While serious injuries caused by alligators are rare in Florida, the FWC offers the following tips about how to safely co-exist with them:
- Keep a safe distance if you see an alligator and never feed one. When fed, alligators can lose their natural wariness and instead learn to associate people with the availability of food.
- Swim only in designated swimming areas during daylight hours. Alligators are most active between dusk and dawn.
- Keep pets on a leash and away from the water’s edge and never let them swim in fresh or brackish water. Pets often resemble alligators’ natural prey.
- Call the FWC’s Nuisance Alligator Hotline at 866-FWC-GATOR (866-392-4286) if you believe an alligator poses a threat to people, pets or property and the FWC will dispatch a contracted nuisance alligator trapper to resolve the situation. The FWC places the highest priority on public safety and administers a Statewide Nuisance Alligator Program (SNAP) to proactively address alligator threats in developed areas, while conserving alligators in areas where they naturally occur.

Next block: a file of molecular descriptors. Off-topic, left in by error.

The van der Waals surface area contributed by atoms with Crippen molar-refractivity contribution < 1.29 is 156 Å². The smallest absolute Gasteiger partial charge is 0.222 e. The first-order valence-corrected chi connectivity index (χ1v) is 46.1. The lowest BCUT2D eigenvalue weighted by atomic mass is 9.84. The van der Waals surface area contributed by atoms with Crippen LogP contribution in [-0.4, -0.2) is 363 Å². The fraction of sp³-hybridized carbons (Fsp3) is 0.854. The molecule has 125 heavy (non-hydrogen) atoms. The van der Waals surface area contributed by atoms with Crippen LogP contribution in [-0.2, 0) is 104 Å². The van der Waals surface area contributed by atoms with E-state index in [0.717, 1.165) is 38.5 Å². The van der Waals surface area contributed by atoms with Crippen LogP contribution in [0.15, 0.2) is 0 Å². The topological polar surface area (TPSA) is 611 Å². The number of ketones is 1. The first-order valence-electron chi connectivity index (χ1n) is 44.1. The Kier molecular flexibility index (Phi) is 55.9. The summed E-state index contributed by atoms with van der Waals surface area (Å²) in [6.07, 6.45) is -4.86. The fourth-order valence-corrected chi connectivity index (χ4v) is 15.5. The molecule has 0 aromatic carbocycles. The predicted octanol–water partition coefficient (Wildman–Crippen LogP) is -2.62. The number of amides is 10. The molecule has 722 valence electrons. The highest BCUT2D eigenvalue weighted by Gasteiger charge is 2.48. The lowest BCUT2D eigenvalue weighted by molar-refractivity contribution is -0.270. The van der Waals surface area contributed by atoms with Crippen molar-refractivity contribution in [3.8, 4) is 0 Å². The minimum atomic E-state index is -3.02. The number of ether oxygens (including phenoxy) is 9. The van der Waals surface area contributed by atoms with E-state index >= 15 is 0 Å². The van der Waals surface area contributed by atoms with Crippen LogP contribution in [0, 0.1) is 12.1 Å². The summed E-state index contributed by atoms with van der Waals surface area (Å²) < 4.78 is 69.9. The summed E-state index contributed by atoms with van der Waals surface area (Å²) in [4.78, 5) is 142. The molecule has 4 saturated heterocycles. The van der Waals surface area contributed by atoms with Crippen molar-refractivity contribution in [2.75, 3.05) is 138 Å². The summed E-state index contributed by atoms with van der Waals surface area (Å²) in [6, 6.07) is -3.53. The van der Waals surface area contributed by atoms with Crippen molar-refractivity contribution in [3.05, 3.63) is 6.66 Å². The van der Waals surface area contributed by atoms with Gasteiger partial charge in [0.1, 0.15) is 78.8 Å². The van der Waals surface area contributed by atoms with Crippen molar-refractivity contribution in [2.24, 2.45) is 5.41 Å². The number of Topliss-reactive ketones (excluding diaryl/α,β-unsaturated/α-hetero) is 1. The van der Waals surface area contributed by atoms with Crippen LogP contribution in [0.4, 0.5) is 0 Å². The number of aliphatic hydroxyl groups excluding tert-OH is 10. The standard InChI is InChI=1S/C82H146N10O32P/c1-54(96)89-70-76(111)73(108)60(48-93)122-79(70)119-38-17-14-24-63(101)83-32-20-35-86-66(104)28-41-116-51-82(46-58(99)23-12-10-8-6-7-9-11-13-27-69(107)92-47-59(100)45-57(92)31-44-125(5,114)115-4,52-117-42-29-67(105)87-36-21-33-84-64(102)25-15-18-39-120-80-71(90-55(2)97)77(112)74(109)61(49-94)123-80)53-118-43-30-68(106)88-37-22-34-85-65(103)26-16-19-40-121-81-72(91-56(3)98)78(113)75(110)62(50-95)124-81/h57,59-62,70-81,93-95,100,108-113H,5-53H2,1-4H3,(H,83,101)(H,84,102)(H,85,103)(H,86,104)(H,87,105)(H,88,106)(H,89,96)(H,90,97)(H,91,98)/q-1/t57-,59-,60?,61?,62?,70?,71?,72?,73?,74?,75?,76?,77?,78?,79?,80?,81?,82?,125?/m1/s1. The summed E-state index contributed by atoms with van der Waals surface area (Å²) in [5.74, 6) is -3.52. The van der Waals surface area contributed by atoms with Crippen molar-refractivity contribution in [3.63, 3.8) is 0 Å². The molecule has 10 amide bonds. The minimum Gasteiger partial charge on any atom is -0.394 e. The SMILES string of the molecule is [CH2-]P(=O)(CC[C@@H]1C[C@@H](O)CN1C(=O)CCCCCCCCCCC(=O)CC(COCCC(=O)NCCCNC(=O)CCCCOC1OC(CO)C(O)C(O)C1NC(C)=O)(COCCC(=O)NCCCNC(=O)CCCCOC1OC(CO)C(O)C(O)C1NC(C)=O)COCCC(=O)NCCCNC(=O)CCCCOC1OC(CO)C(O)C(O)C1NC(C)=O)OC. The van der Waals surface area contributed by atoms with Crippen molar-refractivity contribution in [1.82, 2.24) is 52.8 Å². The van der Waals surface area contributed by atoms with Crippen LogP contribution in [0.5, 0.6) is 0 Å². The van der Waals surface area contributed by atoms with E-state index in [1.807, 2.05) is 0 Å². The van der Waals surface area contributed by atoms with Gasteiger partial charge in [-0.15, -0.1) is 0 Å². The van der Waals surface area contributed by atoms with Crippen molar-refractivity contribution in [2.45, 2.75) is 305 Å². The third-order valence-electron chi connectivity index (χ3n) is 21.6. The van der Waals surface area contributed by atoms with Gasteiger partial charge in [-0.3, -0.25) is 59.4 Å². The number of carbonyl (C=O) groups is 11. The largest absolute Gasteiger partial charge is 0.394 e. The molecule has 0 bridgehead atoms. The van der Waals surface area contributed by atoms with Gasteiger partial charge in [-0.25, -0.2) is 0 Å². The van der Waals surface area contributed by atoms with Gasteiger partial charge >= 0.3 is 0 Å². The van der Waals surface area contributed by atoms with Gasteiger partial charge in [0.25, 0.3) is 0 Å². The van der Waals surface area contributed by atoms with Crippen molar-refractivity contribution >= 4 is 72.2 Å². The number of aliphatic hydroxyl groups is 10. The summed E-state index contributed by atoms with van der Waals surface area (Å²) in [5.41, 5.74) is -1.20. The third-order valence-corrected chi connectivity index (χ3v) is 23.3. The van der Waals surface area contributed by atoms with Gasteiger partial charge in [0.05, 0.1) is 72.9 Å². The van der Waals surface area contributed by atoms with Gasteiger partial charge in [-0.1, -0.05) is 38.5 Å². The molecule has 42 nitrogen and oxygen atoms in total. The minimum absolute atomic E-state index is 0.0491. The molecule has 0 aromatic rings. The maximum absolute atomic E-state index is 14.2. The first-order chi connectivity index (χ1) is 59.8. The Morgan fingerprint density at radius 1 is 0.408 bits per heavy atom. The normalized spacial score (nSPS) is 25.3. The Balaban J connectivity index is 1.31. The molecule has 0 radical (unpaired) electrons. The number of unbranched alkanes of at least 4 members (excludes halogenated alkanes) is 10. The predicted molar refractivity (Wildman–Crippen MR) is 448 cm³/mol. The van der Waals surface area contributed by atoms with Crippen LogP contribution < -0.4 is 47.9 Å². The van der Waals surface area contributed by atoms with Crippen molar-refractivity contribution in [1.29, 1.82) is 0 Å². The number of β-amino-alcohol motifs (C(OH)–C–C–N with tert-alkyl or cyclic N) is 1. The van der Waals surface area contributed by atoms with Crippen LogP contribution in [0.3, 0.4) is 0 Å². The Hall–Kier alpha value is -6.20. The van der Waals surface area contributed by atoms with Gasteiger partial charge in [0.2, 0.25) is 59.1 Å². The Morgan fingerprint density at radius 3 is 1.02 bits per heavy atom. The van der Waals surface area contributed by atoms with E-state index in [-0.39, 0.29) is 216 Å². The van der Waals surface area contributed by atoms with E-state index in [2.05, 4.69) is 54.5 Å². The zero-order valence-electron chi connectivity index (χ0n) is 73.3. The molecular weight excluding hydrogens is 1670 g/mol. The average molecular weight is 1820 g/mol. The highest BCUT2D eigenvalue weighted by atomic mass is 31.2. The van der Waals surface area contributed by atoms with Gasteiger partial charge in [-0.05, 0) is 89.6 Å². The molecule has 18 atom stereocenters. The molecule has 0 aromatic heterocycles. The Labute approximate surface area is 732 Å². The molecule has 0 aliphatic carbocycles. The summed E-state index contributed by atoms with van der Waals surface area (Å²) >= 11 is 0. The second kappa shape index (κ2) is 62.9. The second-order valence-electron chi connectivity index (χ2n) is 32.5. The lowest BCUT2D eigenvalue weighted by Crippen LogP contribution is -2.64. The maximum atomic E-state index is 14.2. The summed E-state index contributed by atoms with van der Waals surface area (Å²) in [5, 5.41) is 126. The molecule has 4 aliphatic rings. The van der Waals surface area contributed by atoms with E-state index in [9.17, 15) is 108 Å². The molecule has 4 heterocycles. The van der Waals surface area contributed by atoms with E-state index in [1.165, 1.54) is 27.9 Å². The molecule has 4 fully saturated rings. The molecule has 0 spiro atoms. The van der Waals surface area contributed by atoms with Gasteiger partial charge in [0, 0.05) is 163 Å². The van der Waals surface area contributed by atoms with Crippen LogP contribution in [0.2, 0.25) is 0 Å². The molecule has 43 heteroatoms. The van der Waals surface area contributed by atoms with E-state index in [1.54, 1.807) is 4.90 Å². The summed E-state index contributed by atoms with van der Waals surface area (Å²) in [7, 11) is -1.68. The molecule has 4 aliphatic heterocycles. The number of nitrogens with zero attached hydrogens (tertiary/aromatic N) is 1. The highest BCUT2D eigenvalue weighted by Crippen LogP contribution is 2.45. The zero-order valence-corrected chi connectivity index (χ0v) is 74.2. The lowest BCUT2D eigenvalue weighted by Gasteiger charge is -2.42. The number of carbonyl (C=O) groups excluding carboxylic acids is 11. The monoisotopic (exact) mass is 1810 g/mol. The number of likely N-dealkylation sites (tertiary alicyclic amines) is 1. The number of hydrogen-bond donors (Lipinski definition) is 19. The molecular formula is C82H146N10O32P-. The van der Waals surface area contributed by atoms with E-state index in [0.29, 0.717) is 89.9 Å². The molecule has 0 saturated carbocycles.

- Find more resources about living with alligators and Spanish translation information tools at MyFWC.com/Alligator.
The American alligator, Florida’s state reptile, is a conservation success story. Florida has a healthy and stable alligator population, which is estimated at 1.3 million alligators of every size. They are found in freshwater lakes, ponds, swamps and slow-moving rivers in all 67 counties in Florida. Learn more about alligators.